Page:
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Assassin's Creed III Review

Assassin's Creed III Review

With only a month left left to go, Desmond Miles and his team are fast running out of time to unravel the secrets of Those Who Came Before and put the brakes on the upcoming cataclysm that threatens to extinguish the bright lights of the human race. It's just a shame those pesky Templars are always getting in the way.

To unlock the key to mankind's salvation our unwilling hero must put aside his daddy issues and delve once more into the Animus, this time into the boots of Mr. Rarohnhake:ton, A.K.A Connor Kenway, a half-British, half-Mohawk Assassin who holds the key to unlocking the temple in which Desmond and his crew are camping out.

Connor's mission leads him away from his once peaceful village to become embroiled in the American Revolutionary War and the ancient battle between the orders of the Templars and Assassins that has been waging across the centuries. The story takes place over several years, beginning even before Connor's birth and passing through several decades of his life.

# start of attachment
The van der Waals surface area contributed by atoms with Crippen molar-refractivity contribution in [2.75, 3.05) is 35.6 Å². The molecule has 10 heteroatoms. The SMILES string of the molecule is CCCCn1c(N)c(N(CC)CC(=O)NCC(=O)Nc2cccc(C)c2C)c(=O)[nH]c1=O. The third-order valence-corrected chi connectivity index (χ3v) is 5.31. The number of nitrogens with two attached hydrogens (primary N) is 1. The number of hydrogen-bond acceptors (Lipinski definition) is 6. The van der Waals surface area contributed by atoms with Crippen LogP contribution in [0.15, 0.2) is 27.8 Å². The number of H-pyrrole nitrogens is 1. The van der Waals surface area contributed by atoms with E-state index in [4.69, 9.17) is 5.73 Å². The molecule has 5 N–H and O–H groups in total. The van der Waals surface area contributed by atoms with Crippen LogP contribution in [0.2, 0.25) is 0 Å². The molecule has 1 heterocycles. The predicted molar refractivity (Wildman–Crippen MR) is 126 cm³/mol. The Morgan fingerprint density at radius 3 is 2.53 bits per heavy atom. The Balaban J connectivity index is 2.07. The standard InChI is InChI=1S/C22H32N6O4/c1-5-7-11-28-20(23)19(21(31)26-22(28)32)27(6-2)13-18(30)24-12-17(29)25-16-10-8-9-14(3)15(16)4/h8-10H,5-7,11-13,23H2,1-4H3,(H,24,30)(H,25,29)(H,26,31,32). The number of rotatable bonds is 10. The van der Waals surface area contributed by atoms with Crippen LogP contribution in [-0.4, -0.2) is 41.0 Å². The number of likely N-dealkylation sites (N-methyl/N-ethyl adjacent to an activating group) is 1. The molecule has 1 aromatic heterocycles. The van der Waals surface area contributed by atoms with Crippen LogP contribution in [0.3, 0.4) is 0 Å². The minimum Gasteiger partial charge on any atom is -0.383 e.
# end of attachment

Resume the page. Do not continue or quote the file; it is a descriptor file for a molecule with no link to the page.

Assassin's Creed III is an ambitious undertaking by Ubisoft and without doubt is the most content-packed iteration of the series to date, with a substantive main story being backed up by countless side-missions, activities, collectables and mini-games. Unfortunately, players must be prepared to go through a substantial 'tutorial' section before the game opens up to its full potential.

Assassin's Creed III